No one should have to tolerate abuse in a domestic relationship. However, too often, abused spouses or partners feel trapped and isolated, believe that they have nowhere to turn, or even sympathize with their abusers.
Abuse surfaces in different ways. Physical, emotional and financial abuse are among them. Victims of domestic abuse must identify that their lives may be in jeopardy, make a plan to escape and work on rebuilding their lives.
Verbal, physical and psychological abuse
Vacillating between leaving and staying in the abusive relationship is not uncommon. However, you must understand that your priority is your personal safety. Here are some of the types of abuse that occur in domestic relationships:
- Verbal abuse: The taunts, name-calling and criticism belittle victims and lower their self esteem.
- Physical abuse: Insecure bullies resort to punches, choking and slapping to instill their dominance over victims.
- Emotional abuse: Your abuser attempts to prevent you from seeing your friends and relatives, disregards or invalidates your feelings and thoughts, insists you are having an affair, or tries to control your life.
- Psychological abuse: This occurs when an abuser threatens, breaks promises and controls what the victim says and does.
- Economic/financial abuse: This may include taking your money, failing to provide access to family financial information and insisting you account for everything you buy.
- Sexual abuse: The victim is considered the “property” of the abuser who can do anything he or she wants by demanding and forcing sex, preventing you from using birth control and recording such encounters without your permission.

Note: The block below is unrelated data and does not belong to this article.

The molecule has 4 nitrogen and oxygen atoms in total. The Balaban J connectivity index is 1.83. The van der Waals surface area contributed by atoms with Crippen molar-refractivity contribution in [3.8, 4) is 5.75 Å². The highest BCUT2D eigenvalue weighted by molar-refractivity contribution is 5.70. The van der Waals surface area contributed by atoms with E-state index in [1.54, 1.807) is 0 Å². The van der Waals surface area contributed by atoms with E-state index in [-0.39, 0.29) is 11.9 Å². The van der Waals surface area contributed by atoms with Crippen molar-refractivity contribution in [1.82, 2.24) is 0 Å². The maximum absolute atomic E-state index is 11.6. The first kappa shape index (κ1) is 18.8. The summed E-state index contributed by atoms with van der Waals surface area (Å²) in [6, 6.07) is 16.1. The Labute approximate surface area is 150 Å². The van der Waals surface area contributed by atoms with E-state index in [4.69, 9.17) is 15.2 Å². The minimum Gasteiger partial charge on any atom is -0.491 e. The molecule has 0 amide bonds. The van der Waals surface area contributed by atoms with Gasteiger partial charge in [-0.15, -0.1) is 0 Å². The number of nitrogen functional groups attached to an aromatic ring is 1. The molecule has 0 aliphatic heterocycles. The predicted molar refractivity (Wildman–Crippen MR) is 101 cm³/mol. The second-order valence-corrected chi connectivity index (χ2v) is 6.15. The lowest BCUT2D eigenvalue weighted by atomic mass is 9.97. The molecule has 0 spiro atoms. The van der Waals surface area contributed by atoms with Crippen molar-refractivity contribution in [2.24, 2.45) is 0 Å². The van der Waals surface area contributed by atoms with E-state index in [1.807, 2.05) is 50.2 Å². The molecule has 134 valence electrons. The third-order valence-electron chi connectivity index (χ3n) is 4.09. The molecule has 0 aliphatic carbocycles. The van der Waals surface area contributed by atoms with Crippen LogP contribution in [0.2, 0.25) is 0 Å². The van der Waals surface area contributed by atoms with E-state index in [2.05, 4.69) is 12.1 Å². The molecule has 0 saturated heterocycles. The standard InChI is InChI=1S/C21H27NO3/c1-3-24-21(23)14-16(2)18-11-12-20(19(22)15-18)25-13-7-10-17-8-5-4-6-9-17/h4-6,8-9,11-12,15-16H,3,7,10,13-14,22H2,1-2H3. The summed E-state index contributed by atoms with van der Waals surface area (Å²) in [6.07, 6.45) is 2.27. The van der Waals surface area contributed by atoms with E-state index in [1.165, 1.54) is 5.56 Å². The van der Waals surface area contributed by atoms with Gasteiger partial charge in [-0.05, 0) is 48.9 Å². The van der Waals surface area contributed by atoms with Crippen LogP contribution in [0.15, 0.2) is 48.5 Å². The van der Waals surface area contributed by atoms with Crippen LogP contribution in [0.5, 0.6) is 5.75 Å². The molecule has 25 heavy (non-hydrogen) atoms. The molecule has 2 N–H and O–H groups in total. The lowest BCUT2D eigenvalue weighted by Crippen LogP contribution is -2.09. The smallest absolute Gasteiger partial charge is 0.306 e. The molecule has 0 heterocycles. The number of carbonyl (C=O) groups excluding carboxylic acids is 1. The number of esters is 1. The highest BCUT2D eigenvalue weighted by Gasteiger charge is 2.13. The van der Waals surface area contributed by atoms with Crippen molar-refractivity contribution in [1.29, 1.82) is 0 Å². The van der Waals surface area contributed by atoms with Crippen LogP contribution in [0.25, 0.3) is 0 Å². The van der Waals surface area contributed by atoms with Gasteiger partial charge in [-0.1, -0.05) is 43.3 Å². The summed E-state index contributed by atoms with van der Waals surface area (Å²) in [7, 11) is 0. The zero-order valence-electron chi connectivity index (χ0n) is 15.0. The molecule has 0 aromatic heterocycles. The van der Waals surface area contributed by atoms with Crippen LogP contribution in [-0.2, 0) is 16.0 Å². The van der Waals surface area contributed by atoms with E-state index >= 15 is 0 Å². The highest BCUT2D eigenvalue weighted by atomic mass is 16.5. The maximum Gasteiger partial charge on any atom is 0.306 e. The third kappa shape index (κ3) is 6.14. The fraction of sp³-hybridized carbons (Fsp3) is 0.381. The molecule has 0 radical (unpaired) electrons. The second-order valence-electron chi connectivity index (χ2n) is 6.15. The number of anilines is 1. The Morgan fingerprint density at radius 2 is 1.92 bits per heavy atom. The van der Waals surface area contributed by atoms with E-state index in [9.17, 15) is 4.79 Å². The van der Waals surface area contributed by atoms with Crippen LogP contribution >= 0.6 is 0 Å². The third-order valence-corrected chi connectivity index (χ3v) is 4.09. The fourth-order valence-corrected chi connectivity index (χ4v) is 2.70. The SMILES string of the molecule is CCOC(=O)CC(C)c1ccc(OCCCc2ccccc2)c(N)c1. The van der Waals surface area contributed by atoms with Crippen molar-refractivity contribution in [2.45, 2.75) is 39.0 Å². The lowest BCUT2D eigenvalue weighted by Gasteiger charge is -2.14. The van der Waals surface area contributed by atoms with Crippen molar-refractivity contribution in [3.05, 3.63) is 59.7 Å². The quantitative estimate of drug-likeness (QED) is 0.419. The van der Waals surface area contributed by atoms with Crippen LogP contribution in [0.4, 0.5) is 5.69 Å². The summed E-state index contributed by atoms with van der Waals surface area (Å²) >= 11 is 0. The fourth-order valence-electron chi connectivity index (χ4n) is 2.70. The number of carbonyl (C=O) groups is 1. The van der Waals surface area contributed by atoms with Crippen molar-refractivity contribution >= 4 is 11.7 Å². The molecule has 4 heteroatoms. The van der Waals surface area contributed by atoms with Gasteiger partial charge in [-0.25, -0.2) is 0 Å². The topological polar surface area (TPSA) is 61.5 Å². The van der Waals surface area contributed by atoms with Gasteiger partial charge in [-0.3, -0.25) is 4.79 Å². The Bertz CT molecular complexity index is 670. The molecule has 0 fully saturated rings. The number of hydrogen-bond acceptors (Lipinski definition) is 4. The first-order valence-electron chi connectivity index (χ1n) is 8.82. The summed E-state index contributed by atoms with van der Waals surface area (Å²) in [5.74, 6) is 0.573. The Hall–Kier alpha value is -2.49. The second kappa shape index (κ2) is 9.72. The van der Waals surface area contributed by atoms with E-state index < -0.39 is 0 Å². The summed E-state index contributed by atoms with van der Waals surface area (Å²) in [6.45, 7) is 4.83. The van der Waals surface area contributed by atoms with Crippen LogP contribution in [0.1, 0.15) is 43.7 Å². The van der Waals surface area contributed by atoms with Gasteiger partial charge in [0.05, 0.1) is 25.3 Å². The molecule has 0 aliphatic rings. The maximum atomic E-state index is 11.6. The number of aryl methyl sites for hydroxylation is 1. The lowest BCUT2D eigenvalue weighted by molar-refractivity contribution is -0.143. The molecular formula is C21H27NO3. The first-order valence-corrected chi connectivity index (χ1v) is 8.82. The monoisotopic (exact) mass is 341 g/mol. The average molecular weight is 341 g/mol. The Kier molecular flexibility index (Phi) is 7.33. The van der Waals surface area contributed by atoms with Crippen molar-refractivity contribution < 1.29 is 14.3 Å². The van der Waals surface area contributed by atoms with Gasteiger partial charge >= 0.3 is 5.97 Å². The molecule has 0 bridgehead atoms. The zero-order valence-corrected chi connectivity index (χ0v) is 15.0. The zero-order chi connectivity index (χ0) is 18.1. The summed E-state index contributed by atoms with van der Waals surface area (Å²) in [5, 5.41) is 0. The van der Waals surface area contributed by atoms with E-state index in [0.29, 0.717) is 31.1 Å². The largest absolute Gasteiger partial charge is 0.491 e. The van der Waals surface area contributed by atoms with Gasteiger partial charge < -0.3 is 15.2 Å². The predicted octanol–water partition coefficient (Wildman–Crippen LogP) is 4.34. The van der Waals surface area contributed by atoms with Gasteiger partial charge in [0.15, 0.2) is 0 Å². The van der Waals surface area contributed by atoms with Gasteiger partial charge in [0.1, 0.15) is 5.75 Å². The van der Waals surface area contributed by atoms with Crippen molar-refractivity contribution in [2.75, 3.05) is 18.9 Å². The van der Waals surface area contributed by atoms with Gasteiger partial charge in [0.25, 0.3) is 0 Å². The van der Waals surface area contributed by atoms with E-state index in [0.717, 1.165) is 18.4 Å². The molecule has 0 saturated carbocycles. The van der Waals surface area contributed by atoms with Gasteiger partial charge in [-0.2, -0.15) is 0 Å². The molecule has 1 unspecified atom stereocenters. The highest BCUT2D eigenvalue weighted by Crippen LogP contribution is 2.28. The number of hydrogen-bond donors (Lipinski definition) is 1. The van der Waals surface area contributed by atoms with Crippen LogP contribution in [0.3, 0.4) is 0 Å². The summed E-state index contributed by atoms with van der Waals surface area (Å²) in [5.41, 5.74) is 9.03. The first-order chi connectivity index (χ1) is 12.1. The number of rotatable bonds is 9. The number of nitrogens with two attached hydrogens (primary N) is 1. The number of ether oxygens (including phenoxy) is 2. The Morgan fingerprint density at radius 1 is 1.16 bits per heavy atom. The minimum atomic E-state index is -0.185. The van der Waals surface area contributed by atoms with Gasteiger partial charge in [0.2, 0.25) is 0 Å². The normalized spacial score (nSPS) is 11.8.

The likelihood that your spouse or partner will change is low. He or she likely will continue to make promises to do better and to stop the abuse. However, you have heard this all before. Now you must take action. Prepare an escape plan, go over it with your children and practice it. It is not a matter of if you leave, it is when.
Start by assembling a list of emergency phone numbers of trusted people, the police department, a domestic abuse shelter and your children’s school. Seek out a neighbor’s home where you may escape before getting to a domestic abuse shelter. Also, gather an emergency bag with items such as clothing, important documents, cash and medications.
Healthy relationships include respect and acceptance
Understand that it is going to be difficult to get out of this relationship. For years, you may have been isolated from family and friends, while also being threatened, belittled and financially controlled. But taking those initial and crucial steps of leaving, finding safety and independence, are worth it. Follow them through to resolution. You have every right to live without fear. Healthy relationships have many attributes, including respect, happiness and acceptance.